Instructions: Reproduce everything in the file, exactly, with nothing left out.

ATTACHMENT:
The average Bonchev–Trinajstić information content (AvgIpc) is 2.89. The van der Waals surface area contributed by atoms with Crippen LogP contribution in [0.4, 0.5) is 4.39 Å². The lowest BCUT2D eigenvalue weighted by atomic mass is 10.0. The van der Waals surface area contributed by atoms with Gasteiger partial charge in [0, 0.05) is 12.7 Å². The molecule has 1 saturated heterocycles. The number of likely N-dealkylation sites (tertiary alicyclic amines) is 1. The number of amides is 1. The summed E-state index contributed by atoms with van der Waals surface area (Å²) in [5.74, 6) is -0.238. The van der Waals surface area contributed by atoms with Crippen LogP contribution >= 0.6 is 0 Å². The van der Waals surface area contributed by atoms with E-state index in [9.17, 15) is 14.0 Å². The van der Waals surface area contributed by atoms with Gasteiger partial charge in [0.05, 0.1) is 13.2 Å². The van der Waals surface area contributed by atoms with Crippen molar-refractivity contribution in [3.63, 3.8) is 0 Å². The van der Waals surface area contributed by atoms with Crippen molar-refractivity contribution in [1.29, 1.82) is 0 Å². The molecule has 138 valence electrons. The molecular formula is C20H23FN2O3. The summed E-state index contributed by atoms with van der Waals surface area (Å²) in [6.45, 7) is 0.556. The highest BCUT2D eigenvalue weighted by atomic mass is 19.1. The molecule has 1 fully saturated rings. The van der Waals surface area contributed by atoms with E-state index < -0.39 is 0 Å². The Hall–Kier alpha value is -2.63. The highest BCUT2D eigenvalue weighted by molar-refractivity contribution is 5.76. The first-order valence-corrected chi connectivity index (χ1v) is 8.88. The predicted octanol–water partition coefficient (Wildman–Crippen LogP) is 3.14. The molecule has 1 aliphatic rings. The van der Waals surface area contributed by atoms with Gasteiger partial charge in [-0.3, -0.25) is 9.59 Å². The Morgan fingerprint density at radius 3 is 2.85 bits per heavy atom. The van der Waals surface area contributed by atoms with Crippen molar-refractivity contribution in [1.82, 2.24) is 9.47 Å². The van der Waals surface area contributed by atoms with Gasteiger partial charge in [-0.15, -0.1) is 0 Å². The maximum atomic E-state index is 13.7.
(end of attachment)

The average Bonchev–Trinajstić information content (AvgIpc) is 2.89. The van der Waals surface area contributed by atoms with Crippen LogP contribution in [0.4, 0.5) is 4.39 Å². The lowest BCUT2D eigenvalue weighted by atomic mass is 10.0. The van der Waals surface area contributed by atoms with Gasteiger partial charge in [0, 0.05) is 12.7 Å². The molecule has 1 saturated heterocycles. The number of likely N-dealkylation sites (tertiary alicyclic amines) is 1. The number of amides is 1. The summed E-state index contributed by atoms with van der Waals surface area (Å²) in [5.74, 6) is -0.238. The van der Waals surface area contributed by atoms with Crippen LogP contribution >= 0.6 is 0 Å². The van der Waals surface area contributed by atoms with E-state index in [9.17, 15) is 14.0 Å². The van der Waals surface area contributed by atoms with Gasteiger partial charge in [0.05, 0.1) is 13.2 Å². The van der Waals surface area contributed by atoms with Crippen molar-refractivity contribution in [3.63, 3.8) is 0 Å². The van der Waals surface area contributed by atoms with Crippen molar-refractivity contribution in [1.29, 1.82) is 0 Å². The molecule has 138 valence electrons. The molecular formula is C20H23FN2O3. The summed E-state index contributed by atoms with van der Waals surface area (Å²) in [6.45, 7) is 0.556. The highest BCUT2D eigenvalue weighted by atomic mass is 19.1. The molecule has 1 fully saturated rings. The van der Waals surface area contributed by atoms with E-state index < -0.39 is 0 Å². The Hall–Kier alpha value is -2.63. The highest BCUT2D eigenvalue weighted by molar-refractivity contribution is 5.76. The first-order valence-corrected chi connectivity index (χ1v) is 8.88. The predicted octanol–water partition coefficient (Wildman–Crippen LogP) is 3.14. The molecule has 1 aliphatic rings. The van der Waals surface area contributed by atoms with Gasteiger partial charge in [-0.3, -0.25) is 9.59 Å². The Morgan fingerprint density at radius 3 is 2.85 bits per heavy atom. The van der Waals surface area contributed by atoms with Crippen molar-refractivity contribution in [1.82, 2.24) is 9.47 Å². The van der Waals surface area contributed by atoms with Gasteiger partial charge in [-0.15, -0.1) is 0 Å². The maximum atomic E-state index is 13.7.